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Author Topic: Best time to test following exposure  (Read 678 times)

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Offline lee97

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Best time to test following exposure
« on: December 18, 2021, 01:21:17 pm »
Hello and thanks in advance for your help. A little over 4 weeks ago I received oral sex from a stranger of unknown status. It was for less than a minute and I didn't ejaculate but the other person did ejaculate on my penis including the penis head. Edit: for what it's worth the other person claims to be HIV negative and on PREP. Not sure I believe that as when I asked a 2nd time they just said they were recently tested and didn't mention PREP.

Anyway I went to the hospital within 48 hours but was refused PEP, even though they said it was low risk (not zero risk). They did baseline blood test and I had a follow up full STD test (including veinous blood drawn to test for HIV) a few days ago, 29 days post exposure. I am waiting for the results. But since then I read that I should really have tested after 6 weeks or 3 months for HIV.

When should I really test? I have a postal kit (blood drawn from finger to send back to a lab, not an insti one) and not sure when to do the test.

Offline Jim Allen

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Re: Best time to test following exposure
« Reply #1 on: December 18, 2021, 02:48:22 pm »
Hiya,

Quote
Edit: for what it's worth the other person claims to be HIV negative and on PREP. Not sure I believe that as when I asked a 2nd time they just said they were recently tested and didn't mention PREP.

Nothing anyone mentions about their HIV status in a risk assessment is worth anything.

Quote
A little over 4 weeks ago I received oral sex from a stranger of unknown status. It was for less than a minute and I didn't ejaculate but the other person did ejaculate on my penis including the penis head.

What you posted is no HIV risk to you whatsoever. Lacks all the conditions needed, I am not sure what you said to the hospital or if it was an ID specialist but what you mentioned here was certainly no HIV risk to you.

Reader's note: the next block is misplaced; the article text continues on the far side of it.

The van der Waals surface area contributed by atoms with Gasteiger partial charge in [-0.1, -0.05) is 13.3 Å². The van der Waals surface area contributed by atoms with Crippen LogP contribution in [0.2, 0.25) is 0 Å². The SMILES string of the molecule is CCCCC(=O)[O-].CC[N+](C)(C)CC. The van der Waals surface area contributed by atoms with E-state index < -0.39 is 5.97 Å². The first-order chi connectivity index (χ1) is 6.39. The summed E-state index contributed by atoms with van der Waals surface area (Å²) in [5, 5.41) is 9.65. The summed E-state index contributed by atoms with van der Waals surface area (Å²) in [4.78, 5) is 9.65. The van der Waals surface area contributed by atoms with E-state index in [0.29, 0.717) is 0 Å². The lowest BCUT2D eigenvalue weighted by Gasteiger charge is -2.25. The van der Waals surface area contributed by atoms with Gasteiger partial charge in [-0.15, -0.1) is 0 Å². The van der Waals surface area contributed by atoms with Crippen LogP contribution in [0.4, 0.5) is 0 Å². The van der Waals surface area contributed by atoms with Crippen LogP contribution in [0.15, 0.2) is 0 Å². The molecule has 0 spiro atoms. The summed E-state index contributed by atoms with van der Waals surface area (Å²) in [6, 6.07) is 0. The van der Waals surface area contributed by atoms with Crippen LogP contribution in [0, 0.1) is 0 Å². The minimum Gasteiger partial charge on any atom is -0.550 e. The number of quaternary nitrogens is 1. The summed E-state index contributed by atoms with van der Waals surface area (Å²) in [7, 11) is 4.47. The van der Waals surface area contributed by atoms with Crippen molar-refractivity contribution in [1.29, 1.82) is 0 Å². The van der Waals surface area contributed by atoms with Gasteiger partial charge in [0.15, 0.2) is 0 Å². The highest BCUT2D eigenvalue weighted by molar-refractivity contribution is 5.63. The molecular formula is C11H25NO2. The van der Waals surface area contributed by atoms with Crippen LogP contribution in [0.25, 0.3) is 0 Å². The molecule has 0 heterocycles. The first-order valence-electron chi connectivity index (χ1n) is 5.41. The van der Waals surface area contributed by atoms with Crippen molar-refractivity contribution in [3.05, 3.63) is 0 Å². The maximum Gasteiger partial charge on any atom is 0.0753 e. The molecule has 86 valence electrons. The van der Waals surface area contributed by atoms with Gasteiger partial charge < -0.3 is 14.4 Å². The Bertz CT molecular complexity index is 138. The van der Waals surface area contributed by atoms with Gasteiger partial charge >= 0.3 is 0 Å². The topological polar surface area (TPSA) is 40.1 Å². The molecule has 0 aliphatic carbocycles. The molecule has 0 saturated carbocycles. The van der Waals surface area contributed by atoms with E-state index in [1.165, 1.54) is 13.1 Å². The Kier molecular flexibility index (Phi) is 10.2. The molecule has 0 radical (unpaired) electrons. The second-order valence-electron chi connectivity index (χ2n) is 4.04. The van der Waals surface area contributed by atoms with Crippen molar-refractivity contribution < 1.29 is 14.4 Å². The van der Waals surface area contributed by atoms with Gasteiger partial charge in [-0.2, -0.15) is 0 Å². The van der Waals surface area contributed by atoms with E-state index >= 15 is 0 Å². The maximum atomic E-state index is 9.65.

Quote
hey did baseline blood test and I had a follow up full STD test (including veinous blood drawn to test for HIV) a few days ago, 29 days post exposure. I am waiting for the results.

If you acquired HIV it was not from this encounter, so collect the results from the baseline that has already been taken and move on with your life.

Use condoms for any intercourse, consider talking to your healthcare provider about PrEP as an additional layer of HIV prevention and test out of standard routine for HIV & easier to acquire STI's at least yearly.

Here's what you need to know to avoid HIV infection:
Use condoms for anal or vaginal intercourse, correctly and consistently, every time, no exceptions. Consider talking to your health care provider about taking PrEP going forward as an additional layer of HIV protection.

Keep in mind that some sexual practices described as ‘safe’ in terms of HIV might still pose a risk for transmission of other STI's, so please do get tested regularly and at least yearly for STI's including but not limited to HIV and test more frequently if unprotected intercourse occurs

Also, note that it is possible to have an STI and show no signs or symptoms and, the only way of knowing is by testing.

Kind regards

Jim

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« Last Edit: December 18, 2021, 03:55:37 pm by Jim Allen »
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Offline lee97

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Re: Best time to test following exposure
« Reply #2 on: December 18, 2021, 04:11:00 pm »
Hello Jim and thankyou for responding. I told the doctor at the ER exactly what I told you. They showed me the PEP guidelines and likened the incident to a semen splash to the eye with a risk of <1 in 10000 and that was the reason for not giving PEP.

Insertive fellatio is not listed as zero risk even in the guide and the other person's semen coming into contact with my penis must add to the risk.

The baseline test was negative and I had not had any kind of sex in the 7 months prior (and that was protected vaginal). The doctor I saw at the GUM clinic (29 days post exposure) said it is very very unlikely that I acquired HIV from this incident and said she had never had a patient acquire it this way before but that its not zero risk. Have you known anyone to get HIV in the way I describe?